Harry Potter and the Goblet of Fire
by J.K. Rowling
Friendship Quotes in Harry Potter and the Goblet of Fire
How we cite our quotes: Citations follow this format: (Chapter.Paragraph)
Hermione was furious with the pair of them; she went from one to the other, trying to force them to talk to each other, but Harry was adamant: he would talk to Ron again only if Ron admitted that Harry hadn't put his name in the Goblet of Fire and apologized for calling him a liar.
"I didn't start this," Harry said stubbornly. "It's his problem."
"You miss him!" Hermione said impatiently. "And I know he misses you –" (19.20-2)
Poor Hermione. Have you ever been caught between two fighting friends like this? Do you think it's possible to maintain equally strong friendships with two people who won't speak to one another? Do you think Harry should be handling his fight with Ron any differently, or is it all on Ron to apologize since he started the whole thing?
Harry thoroughly enjoyed double Divination that afternoon; they were still doing star charts and predictions, but now that he and Ron were friends once more, the whole thing seemed very funny again. Professor Trelawney, who had been so pleased with the pair of them when they had been predicting their own horrific deaths, quickly became irritated as they sniggered through her explanation of the various ways in which Pluto could disrupt everyday life. (21.71)
We love J.K. Rowling's subtle depiction of that sense of relief and extra enjoyment you get when you make up with a friend after fighting badly. Even though the Harry Potter series is (obviously) fantasy, Rowling's delicate observations of the feelings of these characters give the books a realistic edge. We think that the best fantasy combines magical elements with things we can recognize from everyday life. Ron and Harry's rocky friendship is definitely something we can sympathize with, in the middle of all of Harry's strange adventures.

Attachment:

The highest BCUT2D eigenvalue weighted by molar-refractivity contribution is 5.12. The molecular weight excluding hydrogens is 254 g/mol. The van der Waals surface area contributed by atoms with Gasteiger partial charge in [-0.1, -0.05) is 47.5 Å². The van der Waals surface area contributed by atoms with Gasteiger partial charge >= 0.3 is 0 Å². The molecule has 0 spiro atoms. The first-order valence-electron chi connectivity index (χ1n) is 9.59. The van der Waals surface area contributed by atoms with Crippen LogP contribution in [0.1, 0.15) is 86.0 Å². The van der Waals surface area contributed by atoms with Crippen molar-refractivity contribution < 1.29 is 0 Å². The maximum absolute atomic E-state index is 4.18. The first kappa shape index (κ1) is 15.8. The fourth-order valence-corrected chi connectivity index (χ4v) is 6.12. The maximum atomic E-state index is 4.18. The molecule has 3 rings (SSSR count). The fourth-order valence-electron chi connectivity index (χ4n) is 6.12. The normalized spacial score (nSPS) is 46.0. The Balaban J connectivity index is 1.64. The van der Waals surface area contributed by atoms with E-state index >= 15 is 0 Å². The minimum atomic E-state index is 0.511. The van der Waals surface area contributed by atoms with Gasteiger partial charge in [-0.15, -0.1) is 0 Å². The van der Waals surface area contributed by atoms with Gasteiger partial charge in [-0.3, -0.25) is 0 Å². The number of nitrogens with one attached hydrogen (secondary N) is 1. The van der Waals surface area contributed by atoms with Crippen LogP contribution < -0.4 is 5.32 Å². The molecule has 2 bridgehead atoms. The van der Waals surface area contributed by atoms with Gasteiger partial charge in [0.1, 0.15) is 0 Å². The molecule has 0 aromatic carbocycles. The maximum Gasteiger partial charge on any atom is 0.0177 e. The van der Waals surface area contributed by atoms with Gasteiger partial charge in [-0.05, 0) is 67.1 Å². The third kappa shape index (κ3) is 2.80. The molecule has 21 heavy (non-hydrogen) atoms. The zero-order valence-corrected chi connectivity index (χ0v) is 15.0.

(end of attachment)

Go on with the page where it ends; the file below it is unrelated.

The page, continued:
Dumbledore was the one who stuck up for me after Dad went. Got me the gamekeeper job ... trusts people, he does. Gives 'em second chances ... tha's what sets him apar' from other Heads, see. He'll accept anyone at Hogwarts, s'long as they've got the talent. Knows people can turn out okay even their families weren' ... well ... all tha' respectable. But some don' understand that. (24.191)
Thematically, Goblet of Fire is the key book for setting up developments later in the novels. After all, we know that Voldemort's primary weapon is fear. So what is Harry going to use that will be stronger than fear? We can see hints of the answer in this transformation of Hagrid. He goes from weeping in his own cabin, afraid to do his job as instructor for Care of Magical Creatures, to declaring, "Never be ashamed" (24.191). And the reason that he gains that strength is thanks to the supportive trio and Professor Dumbledore, "the one who stuck up for [him] after Dad went." What makes people like Professor Dumbledore (and Harry) powerful is the love they feel and the friendships they are able to build. They don't have to rely on fear to keep others in line. This proves key in the seventh book, Harry Potter and the Deathly Hallows.